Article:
Business, political leaders to discuss China’s role as a rising economic superpower

September 16, 2013

To enhance friendship and economic cooperation between the United States and China, Arizona State University’s Confucius Institute will host a symposium, titled “Working with China in the Global Market” from 3 to 5 p.m., Sunday, Sept. 22.

Now in its fifth year, the forum is part of the Chinese mid-autumn harvest Moon Festival and National Day celebrations that take place every year at the ASU Memorial Union on the Tempe campus. Download Full Image

According to Madeline K. Spring, director of the Confucius Institute, the event has featured speakers from business, academic and government agencies in the past, and provides students, academics, and business and community leaders the opportunity to keep up with the current business trends related to China in the global economic realm.

“The growth of the symposium since its inception signals a growth in awareness regarding China’s increasing influence over the global financial markets,” Spring says. “The speakers share insights about their own experiences and about the complexities of developing and maintaining professional interactions with China in the 21st century.”

Fannie Tam, assistant director of the institute, says more than 200 attendees participate in the event every year.

“Foreign direct investment in China has seen a phenomenal increase during the last couple of years,” Tam says. “Through the forum, our Confucius Institute hopes to provide business and community leaders an insight into China’s diverse marketplace in the context of the Chinese culture and language.”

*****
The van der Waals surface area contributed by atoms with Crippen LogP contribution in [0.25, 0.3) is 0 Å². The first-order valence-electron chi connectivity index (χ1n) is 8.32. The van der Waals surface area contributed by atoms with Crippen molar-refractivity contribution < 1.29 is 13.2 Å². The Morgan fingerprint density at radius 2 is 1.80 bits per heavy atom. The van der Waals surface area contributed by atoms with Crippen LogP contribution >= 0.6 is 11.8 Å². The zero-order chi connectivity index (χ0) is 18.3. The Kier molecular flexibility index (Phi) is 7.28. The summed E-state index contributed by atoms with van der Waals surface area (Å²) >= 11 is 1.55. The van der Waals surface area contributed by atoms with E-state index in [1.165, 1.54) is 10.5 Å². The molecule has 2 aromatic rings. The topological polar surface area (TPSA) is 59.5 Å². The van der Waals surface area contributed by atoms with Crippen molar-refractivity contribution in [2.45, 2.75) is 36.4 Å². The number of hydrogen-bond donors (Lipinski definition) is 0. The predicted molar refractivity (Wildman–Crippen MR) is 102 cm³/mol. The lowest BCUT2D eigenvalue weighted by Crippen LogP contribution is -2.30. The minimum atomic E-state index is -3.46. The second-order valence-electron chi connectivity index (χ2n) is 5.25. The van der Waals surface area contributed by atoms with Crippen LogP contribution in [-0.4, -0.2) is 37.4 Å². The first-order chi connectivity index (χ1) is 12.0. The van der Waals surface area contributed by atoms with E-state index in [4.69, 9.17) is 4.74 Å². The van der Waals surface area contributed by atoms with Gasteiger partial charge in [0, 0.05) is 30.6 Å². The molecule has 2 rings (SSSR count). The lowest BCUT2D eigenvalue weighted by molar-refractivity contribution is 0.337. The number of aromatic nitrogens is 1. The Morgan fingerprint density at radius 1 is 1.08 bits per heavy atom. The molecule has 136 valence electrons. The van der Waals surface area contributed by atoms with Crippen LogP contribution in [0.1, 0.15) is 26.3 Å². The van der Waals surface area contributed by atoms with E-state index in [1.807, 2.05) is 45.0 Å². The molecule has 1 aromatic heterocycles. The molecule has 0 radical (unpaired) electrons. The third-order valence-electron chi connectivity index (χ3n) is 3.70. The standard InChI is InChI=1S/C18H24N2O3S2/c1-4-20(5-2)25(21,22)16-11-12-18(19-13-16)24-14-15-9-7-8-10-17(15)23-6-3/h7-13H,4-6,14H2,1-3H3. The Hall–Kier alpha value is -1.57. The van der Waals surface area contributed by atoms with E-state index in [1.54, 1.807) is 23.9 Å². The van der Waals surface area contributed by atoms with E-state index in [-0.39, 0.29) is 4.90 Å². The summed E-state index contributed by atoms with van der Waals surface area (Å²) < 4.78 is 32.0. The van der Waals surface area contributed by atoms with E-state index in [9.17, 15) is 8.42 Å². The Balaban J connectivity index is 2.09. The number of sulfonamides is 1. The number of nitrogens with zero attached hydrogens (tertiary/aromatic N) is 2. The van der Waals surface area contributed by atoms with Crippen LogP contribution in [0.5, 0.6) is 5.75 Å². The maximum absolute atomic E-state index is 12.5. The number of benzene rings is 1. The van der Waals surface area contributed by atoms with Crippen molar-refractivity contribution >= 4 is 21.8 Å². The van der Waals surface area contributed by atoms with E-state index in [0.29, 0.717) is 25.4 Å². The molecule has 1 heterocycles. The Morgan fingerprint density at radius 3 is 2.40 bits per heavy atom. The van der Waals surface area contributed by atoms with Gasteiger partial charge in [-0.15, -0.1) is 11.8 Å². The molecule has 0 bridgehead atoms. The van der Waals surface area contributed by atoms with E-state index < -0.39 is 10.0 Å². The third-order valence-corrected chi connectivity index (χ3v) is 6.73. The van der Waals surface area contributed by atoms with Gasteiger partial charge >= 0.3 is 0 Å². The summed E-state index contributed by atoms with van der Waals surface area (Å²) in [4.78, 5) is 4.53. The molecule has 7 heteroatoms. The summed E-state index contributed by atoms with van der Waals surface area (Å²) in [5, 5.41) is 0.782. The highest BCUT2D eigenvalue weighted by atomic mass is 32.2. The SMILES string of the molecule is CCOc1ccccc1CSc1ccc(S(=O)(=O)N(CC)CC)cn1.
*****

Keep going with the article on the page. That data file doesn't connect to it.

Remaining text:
This year, the forum will feature three speakers; namely, Chuck Gray, district director of Rep. Matt Salmon's congressional office, “China: Strategic Partner or Economic Competitor?”; Briand Greer, president of Honeywell Aerospace Asia Pacific, “Commercial Aviation in China: A Close-Up View”; and Steven Tu, chief architect of mobile product line at Intel Corporation, “Intel’s Next Pivot Point: Mobile in China.”

Gray will represent Salmon, who has visited China on more than 30 occasions and is the chairman of the Subcommittee on the Western Hemisphere of the House Committee on Foreign Affairs. In his talk, Gray will discuss the need to improve U.S.-China relationship and push for trade policies to strengthen American economy and increase the number of jobs.

According to Intel’s Tu, a W. P. Carey School of Business alum, China is the great story that has fueled Intel’s growth in the past decade and continues to do so.